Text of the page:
Due to the proximity of our two countries and the interconnectedness of our economies, a disaster or health threat in either country may affect the other and require multi-jurisdictional and cross-border coordination. The measures below are intended to help facilitate the movement of emergency responders and other medical personnel in either direction across our shared border, improve cross-border communications in times of crisis, and expedite the resumption of legitimate trade and travel following an emergency. To date, we have:

Part 3 - Moving Forward

All of the information sharing initiatives under the Beyond the Border Action Plan are to be informed and guided by the Joint Statement of Privacy Principles by Canada and the United States.  Completion of this joint statement was an early deliverable and a key milestone under the Beyond the Border Action Plan. The privacy principles cover the provision, receipt, and use of personal information exchanged by Canada and the United States pursuant to any Beyond the Border information sharing arrangements and initiatives.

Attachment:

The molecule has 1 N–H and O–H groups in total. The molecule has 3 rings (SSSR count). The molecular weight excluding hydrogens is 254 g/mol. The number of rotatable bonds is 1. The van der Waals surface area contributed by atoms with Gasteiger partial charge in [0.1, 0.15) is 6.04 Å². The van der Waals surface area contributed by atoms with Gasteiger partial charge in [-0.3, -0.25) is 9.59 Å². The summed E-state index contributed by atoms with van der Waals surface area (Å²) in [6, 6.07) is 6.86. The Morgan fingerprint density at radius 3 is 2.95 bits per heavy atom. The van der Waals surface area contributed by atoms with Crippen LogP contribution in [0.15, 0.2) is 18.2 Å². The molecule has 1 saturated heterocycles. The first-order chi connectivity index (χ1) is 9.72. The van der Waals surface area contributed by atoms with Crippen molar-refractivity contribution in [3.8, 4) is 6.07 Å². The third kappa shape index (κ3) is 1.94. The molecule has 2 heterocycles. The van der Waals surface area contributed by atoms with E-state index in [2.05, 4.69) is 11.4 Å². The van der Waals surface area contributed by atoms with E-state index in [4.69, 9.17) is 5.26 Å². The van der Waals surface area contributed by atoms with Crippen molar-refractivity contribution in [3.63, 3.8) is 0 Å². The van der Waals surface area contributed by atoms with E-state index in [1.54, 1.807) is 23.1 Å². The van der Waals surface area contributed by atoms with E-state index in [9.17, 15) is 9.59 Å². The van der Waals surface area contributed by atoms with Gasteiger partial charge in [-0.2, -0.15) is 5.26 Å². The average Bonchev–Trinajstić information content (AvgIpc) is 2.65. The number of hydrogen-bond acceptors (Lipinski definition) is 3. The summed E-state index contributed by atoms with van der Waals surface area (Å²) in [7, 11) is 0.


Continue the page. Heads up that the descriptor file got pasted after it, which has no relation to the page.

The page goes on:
Timely and efficient information sharing is critical to the national security of both nations, and these principles reflect the joint commitment to protecting privacy and to responsibly sharing information that is accurate, relevant, and necessary.  Canada and the United States are committed to protecting privacy in the implementation of all Beyond the Border arrangements and initiatives undertaken by our two countries, and also ensuring that information sharing is consistent with the domestic and international law applicable in each country.